As Climate Change Legislation Cools, "Climate-Friendly" Legislation Heats Up
While the prospects of comprehensive climate change legislation have dimmed over the last several months, many expect a shift in focus towards wide-ranging energy legislation in 2010. In January, Senator Byron Dorgan (D – N.D.), the second-ranking Democrat on the Senate Energy and Natural Resources Committee, predicted that the Senate "likely will not do climate change [in 2010] but will do an energy bill instead, and that the energy bill will be climate friendly for sure."
The starting point for any energy bill will likely be the American Clean Energy Leadership Act ("ACELA") (S. 1462), which was reported out of the Energy and Natural Resources Committee on June 17, 2009. ACELA had bipartisan support at the committee level where it was passed 15-8. Some of the key sections of ACELA that may impact developers as well as commercial and industrial energy consumers are summarized below:
Renewable Electricity Standard ("RES") – ACELA would establish a national RES, which would require all sellers of electricity to obtain a certain percentage of electricity from renewable resources or from energy efficiency improvements. The RES would start at 3 percent for 2011 and ramp up to 15 percent by 2039. "Renewable" resources would be defined to include wind, solar, waves, geothermal, biomass, landfill gas, incremental hydropower, hydrokinetic, and new hydropower at existing dams with no generation. Notable energy sources that are missing from this list include municipal solid waste incineration and new nuclear power. In addition to renewable sources, State Governors may petition to allow up to 26.67 percent of the RES to be met with energy efficiency improvements. Electricity sellers could comply with the RES by producing/purchasing its own renewable electricity (or making energy efficiency improvements), purchasing renewable energy credits, or by making alternative compliance payments (i.e. penalties).
Manufacturing Energy Efficiency – ACELA would authorize the Department of Energy ("DOE") to provide grants of up to $100 million to support state-level revolving loan programs for both small and large manufacturers. To be eligible for loan funds, the project must accelerate the implementation of energy efficient technologies and processes and enhance the industrial competitiveness of the U.S. In addition, ACELA would increase funding for research and development of energy efficiency technologies and industrial processes, and would allow manufacturers to request onsite technical assistance from the DOE to help identify more sustainable technologies/processes.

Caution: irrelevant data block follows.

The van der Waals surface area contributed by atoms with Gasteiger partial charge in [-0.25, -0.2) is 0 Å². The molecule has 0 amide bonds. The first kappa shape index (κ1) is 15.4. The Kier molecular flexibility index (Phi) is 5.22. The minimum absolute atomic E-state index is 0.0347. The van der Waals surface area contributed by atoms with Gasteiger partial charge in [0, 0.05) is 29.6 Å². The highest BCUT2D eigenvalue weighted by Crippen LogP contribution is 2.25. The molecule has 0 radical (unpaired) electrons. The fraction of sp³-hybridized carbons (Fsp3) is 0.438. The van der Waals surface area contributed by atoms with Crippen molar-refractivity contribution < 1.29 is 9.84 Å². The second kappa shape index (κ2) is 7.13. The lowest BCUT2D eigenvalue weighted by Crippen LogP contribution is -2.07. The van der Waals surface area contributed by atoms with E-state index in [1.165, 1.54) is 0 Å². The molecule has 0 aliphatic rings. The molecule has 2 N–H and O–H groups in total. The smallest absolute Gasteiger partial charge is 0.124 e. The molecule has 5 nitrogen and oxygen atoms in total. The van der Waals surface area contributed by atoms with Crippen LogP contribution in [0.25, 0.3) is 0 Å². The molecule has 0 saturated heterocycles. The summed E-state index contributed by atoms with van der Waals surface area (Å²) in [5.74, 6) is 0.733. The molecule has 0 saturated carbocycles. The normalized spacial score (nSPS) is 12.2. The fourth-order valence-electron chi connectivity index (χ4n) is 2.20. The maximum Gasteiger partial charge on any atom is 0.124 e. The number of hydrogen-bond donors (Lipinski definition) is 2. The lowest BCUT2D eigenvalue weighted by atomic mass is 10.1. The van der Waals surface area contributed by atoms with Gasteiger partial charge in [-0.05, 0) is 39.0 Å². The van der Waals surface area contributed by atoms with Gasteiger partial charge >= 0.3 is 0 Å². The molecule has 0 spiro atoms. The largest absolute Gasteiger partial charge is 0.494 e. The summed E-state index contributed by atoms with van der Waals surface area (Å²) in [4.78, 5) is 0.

Increase Energy Efficiency of Building Codes – ACELA would require DOE to support improvements to national model building energy codes The revised building codes would set an initial target of 30 percent energy savings in model codes released during or after 2010 as compared to the 2006 International Energy Conservation Code and ASHRAE Standard 90.1-2004 energy efficient building codes. The target would increase to 50 percent savings for model codes released during or after 2016.
Within a defined time period after promulgation of the new energy efficient codes, states would be required to certify that they have updated their codes and that their codes meet or exceed the model energy savings. While the requirements are not mandatory, states would be provided with incentive funding to help implement the building efficiency codes and verify compliance. In states that do not comply with the energy efficient building codes, local governments would be able to adopt the model codes and would be eligible for the financial incentives.
Clean Energy Deployment Administration – ACELA would establish the Clean Energy Deployment Administration ("CEDA"), a new independent administration within the DOE. CEDA would provide loans, guarantees, bonds, and other financial incentives and credit enhancements to encourage the deployment of clean energy technologies. CEDA would support technologies that have the potential to address climate and energy security, but are perceived as too risky for commercial lenders.
Energy Efficiency Incentive Programs – ACELA would authorize DOE to award grants to states to carry out energy efficiency retrofit programs for residential and commercial buildings. Under the home energy efficiency retrofit program, homeowners could receive rebates for implementation of specific measures (i.e. compact fluorescent light bulbs) or customized measures that reduce whole home energy consumption by 10 or 20 percent. Under the commercial buildings program, states would be authorized to provide building owners with financial incentives for retrofits that improve energy performance by at least 20 percent as compared to consumption in the previous year.
Building Energy Performance Information – ACELA would encourage voluntary implementation of building energy performance labeling. The labeling would provide information to consumers and allow building owners to compare and identify efficiency improvements.